Creative Questions: Building Relationships with Art Spaces


Part 1: We’re tackling those all-important questions asked by our creative community. In this article we explore: how to build and maintain a relationship with art spaces. Three arts professionals share their wisdom to provide you with a series of valuable insights.

Callum McCartney, Programming and Participation Assistant, artsdepot

  • Be as clear as possible when discussing the set-up for your exhibition. Clarify if you are not sure of something. It is easier for a venue to explain something early rather than turning down an assumption at a later date.
  • Try and get a visit or at least some wide pictures of the space before you come along for the installation. It helps to have a good idea of how your work will fit inside and will make your install far easier. It’s also a good chance to ask questions about how any aspect of the process will work.
  • It’s great to see artists excited about their work throughout working with them, who might promote it online or invite people to come and see it.
  • Keep in touch, but understand that for venues that are part-time galleries, it is hard to repeat book artists if there are only a few slots per year.

Dr Michael Pritchard FRPS, Director, Education and Public Affairs, Royal Photography Society                   

The relationship between artists and exhibition spaces is a key one. Maintaining it requires time, tact and tenacity. When it clicks, both the artist and the space benefit.

Gallerists and programmers are usually juggling multiple demands on their time. If an artist has exhibited in their space, then maintaining that personal contact is easier as it already exists – remember to follow if s/he moves to a new role. If not, it’s harder to find the name of the right person. Avoid sending to a generic email- it won’t get you far.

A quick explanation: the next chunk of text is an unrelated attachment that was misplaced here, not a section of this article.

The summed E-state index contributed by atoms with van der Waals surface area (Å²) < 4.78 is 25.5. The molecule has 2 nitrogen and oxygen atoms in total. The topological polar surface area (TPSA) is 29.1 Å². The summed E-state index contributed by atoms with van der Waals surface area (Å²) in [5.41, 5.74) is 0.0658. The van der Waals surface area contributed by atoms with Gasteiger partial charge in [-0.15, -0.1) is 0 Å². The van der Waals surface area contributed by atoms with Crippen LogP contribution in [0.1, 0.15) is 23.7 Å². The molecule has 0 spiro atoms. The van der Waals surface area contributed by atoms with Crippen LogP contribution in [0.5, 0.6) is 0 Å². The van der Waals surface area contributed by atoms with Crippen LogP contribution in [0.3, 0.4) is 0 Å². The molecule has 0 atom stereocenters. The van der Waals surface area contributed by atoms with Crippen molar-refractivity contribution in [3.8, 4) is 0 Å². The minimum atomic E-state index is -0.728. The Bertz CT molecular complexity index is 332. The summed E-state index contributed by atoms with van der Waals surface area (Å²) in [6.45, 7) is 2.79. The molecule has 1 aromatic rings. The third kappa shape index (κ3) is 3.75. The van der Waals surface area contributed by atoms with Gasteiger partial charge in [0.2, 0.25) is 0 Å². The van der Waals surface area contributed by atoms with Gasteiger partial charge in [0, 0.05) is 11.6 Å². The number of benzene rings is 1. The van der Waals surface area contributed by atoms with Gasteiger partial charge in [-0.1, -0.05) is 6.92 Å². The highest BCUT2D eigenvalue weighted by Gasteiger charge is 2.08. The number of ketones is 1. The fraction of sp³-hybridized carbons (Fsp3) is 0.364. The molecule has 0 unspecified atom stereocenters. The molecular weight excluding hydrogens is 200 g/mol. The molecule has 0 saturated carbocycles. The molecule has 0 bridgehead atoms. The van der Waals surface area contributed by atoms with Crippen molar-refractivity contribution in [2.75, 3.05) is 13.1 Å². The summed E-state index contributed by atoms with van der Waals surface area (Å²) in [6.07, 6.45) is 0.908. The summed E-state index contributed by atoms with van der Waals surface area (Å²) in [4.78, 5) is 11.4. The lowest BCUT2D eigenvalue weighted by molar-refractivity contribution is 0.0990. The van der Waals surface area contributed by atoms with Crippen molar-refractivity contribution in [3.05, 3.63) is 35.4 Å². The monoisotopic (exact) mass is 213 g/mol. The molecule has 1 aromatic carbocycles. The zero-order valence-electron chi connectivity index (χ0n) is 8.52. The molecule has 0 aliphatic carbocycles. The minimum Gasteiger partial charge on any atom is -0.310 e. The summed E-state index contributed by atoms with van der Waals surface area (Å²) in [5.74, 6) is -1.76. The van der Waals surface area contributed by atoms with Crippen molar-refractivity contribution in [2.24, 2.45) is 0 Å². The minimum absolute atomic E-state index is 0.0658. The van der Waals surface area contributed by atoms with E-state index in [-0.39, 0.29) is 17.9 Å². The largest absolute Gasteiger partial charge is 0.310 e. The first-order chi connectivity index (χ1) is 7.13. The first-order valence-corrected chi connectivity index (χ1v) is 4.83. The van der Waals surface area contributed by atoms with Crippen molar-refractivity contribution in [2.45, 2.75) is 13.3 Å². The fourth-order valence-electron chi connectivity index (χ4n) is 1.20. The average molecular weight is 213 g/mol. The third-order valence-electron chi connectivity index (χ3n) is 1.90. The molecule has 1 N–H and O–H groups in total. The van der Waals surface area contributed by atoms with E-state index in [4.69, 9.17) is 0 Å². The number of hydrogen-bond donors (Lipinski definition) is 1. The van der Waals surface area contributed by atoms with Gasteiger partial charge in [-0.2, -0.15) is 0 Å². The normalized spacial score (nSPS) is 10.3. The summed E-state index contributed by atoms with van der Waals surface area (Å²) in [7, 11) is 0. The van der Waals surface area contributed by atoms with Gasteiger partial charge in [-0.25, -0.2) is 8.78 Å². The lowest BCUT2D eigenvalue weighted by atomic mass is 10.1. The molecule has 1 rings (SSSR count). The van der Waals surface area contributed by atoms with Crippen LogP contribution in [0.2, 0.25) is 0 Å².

Periodic visits and a quick coffee may be enough, a regular, eye-catching, e-newsletter will keep the gallery informed about new work, exhibitions or publications; and attending an opening event and having a quick chat is always good. Follow up actions the next day if you need to. If you drop by a space don’t forget that the receptionist, invigilator or colleague are all potential allies in reaching the decision-maker.

It’s hard to quantify what a contact will lead to.  Keeping your name and work to the fore may lead to a commission, an invitation to deliver an event, or your name may be passed on to the gallerist’s own contacts in response to another enquiry. Details that are to hand will always have an advantage.

Gavin Ramsey, Assistant Studios Manager, SPACE Studios

SPACE accommodates a number of different arts disciplines in the studios and welcomes diversity; however SPACE does have to exercise discretion over certain studio practices that may be unsuitable for some studios. 

In our experience artists’ studio buildings thrive when there is a good mix of artistic practices.  Across all studios we will prioritise artists who will be using their studios frequently and have exhibitions pending. Our aim is to have thriving artist communities in our studio buildings.

As studios are in limited supply and demand is high, we cannot support every artist who applies for a studio and choices must be made. The choices are made by staff members who have a formal arts background themselves.

Personally,  I would say Just go for it!  Make sure your work is visible and you have clear contact information. Always be polite – you’ll be surprised how far this goes.

The nature of small arts organisations is that everyone gets involved in all aspects of the work. Apply for as many things as time and budget will allow. If there aren’t the opportunities you want – try and create them yourself. If you are applying for opportunities be succinct and remember that this is an introduction to your work.

Finally, and most importantly Make! Make! Make! This is the best form of personal and professional development, everything else just adds to it.

Head to PART 2 of this article for more insights..

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